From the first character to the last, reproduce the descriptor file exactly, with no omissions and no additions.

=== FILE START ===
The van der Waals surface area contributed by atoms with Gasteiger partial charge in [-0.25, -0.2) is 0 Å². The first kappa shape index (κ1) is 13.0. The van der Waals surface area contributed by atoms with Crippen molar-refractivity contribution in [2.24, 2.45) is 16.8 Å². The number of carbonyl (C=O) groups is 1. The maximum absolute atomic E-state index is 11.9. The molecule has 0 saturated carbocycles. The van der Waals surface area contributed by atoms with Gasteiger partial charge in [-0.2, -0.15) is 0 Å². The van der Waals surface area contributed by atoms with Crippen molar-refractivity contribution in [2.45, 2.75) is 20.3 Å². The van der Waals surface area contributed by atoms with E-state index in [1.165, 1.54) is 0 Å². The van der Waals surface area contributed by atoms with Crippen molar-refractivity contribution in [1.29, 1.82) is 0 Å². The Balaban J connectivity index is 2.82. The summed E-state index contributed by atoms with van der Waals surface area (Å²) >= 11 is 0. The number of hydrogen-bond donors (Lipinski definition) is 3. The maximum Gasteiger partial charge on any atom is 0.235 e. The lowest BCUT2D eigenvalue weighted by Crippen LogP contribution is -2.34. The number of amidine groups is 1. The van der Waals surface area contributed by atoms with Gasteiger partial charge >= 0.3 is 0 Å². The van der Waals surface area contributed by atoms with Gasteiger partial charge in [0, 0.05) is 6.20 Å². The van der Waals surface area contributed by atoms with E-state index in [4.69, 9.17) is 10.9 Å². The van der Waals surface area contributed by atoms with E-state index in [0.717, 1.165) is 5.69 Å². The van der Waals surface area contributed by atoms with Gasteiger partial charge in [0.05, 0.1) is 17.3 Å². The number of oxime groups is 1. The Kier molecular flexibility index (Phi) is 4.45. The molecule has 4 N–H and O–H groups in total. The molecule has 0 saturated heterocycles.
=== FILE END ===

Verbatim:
The van der Waals surface area contributed by atoms with Gasteiger partial charge in [-0.25, -0.2) is 0 Å². The first kappa shape index (κ1) is 13.0. The van der Waals surface area contributed by atoms with Crippen molar-refractivity contribution in [2.24, 2.45) is 16.8 Å². The number of carbonyl (C=O) groups is 1. The maximum absolute atomic E-state index is 11.9. The molecule has 0 saturated carbocycles. The van der Waals surface area contributed by atoms with Gasteiger partial charge in [-0.2, -0.15) is 0 Å². The van der Waals surface area contributed by atoms with Crippen molar-refractivity contribution in [2.45, 2.75) is 20.3 Å². The van der Waals surface area contributed by atoms with E-state index in [1.165, 1.54) is 0 Å². The van der Waals surface area contributed by atoms with Crippen molar-refractivity contribution in [1.29, 1.82) is 0 Å². The Balaban J connectivity index is 2.82. The summed E-state index contributed by atoms with van der Waals surface area (Å²) >= 11 is 0. The number of hydrogen-bond donors (Lipinski definition) is 3. The maximum Gasteiger partial charge on any atom is 0.235 e. The lowest BCUT2D eigenvalue weighted by Crippen LogP contribution is -2.34. The number of amidine groups is 1. The van der Waals surface area contributed by atoms with Gasteiger partial charge >= 0.3 is 0 Å². The van der Waals surface area contributed by atoms with Gasteiger partial charge in [0, 0.05) is 6.20 Å². The van der Waals surface area contributed by atoms with E-state index in [4.69, 9.17) is 10.9 Å². The van der Waals surface area contributed by atoms with E-state index in [0.717, 1.165) is 5.69 Å². The van der Waals surface area contributed by atoms with Gasteiger partial charge in [0.05, 0.1) is 17.3 Å². The number of oxime groups is 1. The Kier molecular flexibility index (Phi) is 4.45. The molecule has 4 N–H and O–H groups in total. The molecule has 0 saturated heterocycles.